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The ERC-funded project Diseases of Modern Life: Nineteenth Century Perspectives is pleased to announce the launch of its database for researchers. The database contains a list of over 3000 references, gathered together by researchers on the project. The majority of these are primary sources, with a small selection of secondary sources which provide historical context, from seven of the thematic strands explored by the project: Finance and Speculation, Diseases of Professions and Occupations, Addiction, Climate and Health, Education and Overpressure, Nervous Diseases, Technology and New Inventions. Primary sources range from newspaper and journal articles to printed books, from across the long nineteenth century.
The entries will be helpful for research ranging across nineteenth-century medicine, science and culture. It can be accessed online or downloaded for full functionality at the following link: https://diseasesofmodernlife.web.ox.ac.uk/database. Please share this far and wide!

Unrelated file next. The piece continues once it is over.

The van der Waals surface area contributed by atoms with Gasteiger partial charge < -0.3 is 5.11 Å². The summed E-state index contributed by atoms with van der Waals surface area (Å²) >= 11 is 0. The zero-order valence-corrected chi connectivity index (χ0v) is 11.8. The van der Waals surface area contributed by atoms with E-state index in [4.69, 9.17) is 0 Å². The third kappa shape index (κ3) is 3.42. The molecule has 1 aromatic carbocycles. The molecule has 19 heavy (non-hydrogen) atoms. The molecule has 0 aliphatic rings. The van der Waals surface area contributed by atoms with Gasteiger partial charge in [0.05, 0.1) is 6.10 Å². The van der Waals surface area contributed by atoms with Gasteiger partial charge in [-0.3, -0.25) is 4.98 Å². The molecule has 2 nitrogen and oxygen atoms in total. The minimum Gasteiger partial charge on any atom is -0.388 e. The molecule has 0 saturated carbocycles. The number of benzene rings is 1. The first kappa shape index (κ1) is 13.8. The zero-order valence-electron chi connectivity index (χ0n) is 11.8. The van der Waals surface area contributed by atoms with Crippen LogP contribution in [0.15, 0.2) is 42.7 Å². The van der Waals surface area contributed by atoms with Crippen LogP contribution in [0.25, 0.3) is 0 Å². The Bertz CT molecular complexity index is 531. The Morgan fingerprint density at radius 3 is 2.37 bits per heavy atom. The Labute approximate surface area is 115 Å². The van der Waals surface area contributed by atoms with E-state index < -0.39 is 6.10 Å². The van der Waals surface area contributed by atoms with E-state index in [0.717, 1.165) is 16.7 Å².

Extinctions and Rebellions
Saturday 16th November 2019
University of Liverpool
Organisers: Anna Burton and Sally Blackburn-Daniels
“We are at a time in history where everyone with any insight of the climate crisis that threatens our civilisation – and the entire biosphere – must speak out in clear language, no matter how uncomfortable and unprofitable that may be.”